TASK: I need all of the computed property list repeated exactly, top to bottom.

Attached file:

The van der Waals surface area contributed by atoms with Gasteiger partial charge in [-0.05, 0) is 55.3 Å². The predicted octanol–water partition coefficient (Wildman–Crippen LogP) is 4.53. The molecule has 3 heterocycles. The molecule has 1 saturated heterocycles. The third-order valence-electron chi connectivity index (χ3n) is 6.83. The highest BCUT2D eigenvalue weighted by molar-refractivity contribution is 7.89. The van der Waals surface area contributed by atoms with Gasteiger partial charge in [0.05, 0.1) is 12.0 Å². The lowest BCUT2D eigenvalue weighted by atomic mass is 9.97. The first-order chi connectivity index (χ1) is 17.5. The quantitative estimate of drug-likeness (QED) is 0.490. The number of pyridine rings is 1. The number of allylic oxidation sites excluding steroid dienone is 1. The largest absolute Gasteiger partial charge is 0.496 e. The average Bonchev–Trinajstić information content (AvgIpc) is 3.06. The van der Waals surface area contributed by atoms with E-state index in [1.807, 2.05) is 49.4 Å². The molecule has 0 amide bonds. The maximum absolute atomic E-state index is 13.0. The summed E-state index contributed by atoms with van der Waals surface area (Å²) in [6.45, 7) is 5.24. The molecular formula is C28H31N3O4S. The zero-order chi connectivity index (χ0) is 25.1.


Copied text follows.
The van der Waals surface area contributed by atoms with Gasteiger partial charge in [-0.05, 0) is 55.3 Å². The predicted octanol–water partition coefficient (Wildman–Crippen LogP) is 4.53. The molecule has 3 heterocycles. The molecule has 1 saturated heterocycles. The third-order valence-electron chi connectivity index (χ3n) is 6.83. The highest BCUT2D eigenvalue weighted by molar-refractivity contribution is 7.89. The van der Waals surface area contributed by atoms with Gasteiger partial charge in [0.05, 0.1) is 12.0 Å². The lowest BCUT2D eigenvalue weighted by atomic mass is 9.97. The first-order chi connectivity index (χ1) is 17.5. The quantitative estimate of drug-likeness (QED) is 0.490. The number of pyridine rings is 1. The number of allylic oxidation sites excluding steroid dienone is 1. The largest absolute Gasteiger partial charge is 0.496 e. The average Bonchev–Trinajstić information content (AvgIpc) is 3.06. The van der Waals surface area contributed by atoms with E-state index in [1.807, 2.05) is 49.4 Å². The molecule has 0 amide bonds. The maximum absolute atomic E-state index is 13.0. The summed E-state index contributed by atoms with van der Waals surface area (Å²) in [6.45, 7) is 5.24. The molecular formula is C28H31N3O4S. The zero-order chi connectivity index (χ0) is 25.1.